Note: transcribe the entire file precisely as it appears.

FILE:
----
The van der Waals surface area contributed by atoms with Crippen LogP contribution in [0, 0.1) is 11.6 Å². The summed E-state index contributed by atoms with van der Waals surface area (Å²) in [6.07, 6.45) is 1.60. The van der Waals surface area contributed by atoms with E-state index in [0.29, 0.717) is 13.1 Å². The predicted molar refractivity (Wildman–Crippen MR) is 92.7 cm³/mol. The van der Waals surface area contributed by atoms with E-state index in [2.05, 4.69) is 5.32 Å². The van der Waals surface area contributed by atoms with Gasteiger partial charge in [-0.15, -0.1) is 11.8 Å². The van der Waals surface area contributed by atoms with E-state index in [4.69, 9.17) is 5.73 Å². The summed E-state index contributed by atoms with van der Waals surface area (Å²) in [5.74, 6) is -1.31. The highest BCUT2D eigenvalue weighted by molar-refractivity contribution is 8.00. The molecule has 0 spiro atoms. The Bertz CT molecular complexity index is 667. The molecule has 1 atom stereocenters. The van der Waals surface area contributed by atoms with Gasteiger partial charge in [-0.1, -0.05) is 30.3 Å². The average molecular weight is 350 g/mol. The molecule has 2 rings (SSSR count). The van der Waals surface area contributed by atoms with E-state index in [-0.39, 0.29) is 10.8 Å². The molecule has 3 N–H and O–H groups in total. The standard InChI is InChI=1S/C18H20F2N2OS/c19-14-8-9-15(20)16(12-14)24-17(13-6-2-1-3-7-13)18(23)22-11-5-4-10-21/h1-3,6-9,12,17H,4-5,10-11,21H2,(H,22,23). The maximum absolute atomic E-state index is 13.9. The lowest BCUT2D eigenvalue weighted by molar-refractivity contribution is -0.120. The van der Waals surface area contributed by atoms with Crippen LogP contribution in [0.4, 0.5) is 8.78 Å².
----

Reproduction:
The van der Waals surface area contributed by atoms with Crippen LogP contribution in [0, 0.1) is 11.6 Å². The summed E-state index contributed by atoms with van der Waals surface area (Å²) in [6.07, 6.45) is 1.60. The van der Waals surface area contributed by atoms with E-state index in [0.29, 0.717) is 13.1 Å². The predicted molar refractivity (Wildman–Crippen MR) is 92.7 cm³/mol. The van der Waals surface area contributed by atoms with E-state index in [2.05, 4.69) is 5.32 Å². The van der Waals surface area contributed by atoms with Gasteiger partial charge in [-0.15, -0.1) is 11.8 Å². The van der Waals surface area contributed by atoms with E-state index in [4.69, 9.17) is 5.73 Å². The summed E-state index contributed by atoms with van der Waals surface area (Å²) in [5.74, 6) is -1.31. The highest BCUT2D eigenvalue weighted by molar-refractivity contribution is 8.00. The molecule has 0 spiro atoms. The Bertz CT molecular complexity index is 667. The molecule has 1 atom stereocenters. The van der Waals surface area contributed by atoms with Gasteiger partial charge in [-0.1, -0.05) is 30.3 Å². The average molecular weight is 350 g/mol. The molecule has 2 rings (SSSR count). The van der Waals surface area contributed by atoms with E-state index in [-0.39, 0.29) is 10.8 Å². The molecule has 3 N–H and O–H groups in total. The standard InChI is InChI=1S/C18H20F2N2OS/c19-14-8-9-15(20)16(12-14)24-17(13-6-2-1-3-7-13)18(23)22-11-5-4-10-21/h1-3,6-9,12,17H,4-5,10-11,21H2,(H,22,23). The maximum absolute atomic E-state index is 13.9. The lowest BCUT2D eigenvalue weighted by molar-refractivity contribution is -0.120. The van der Waals surface area contributed by atoms with Crippen LogP contribution in [0.4, 0.5) is 8.78 Å².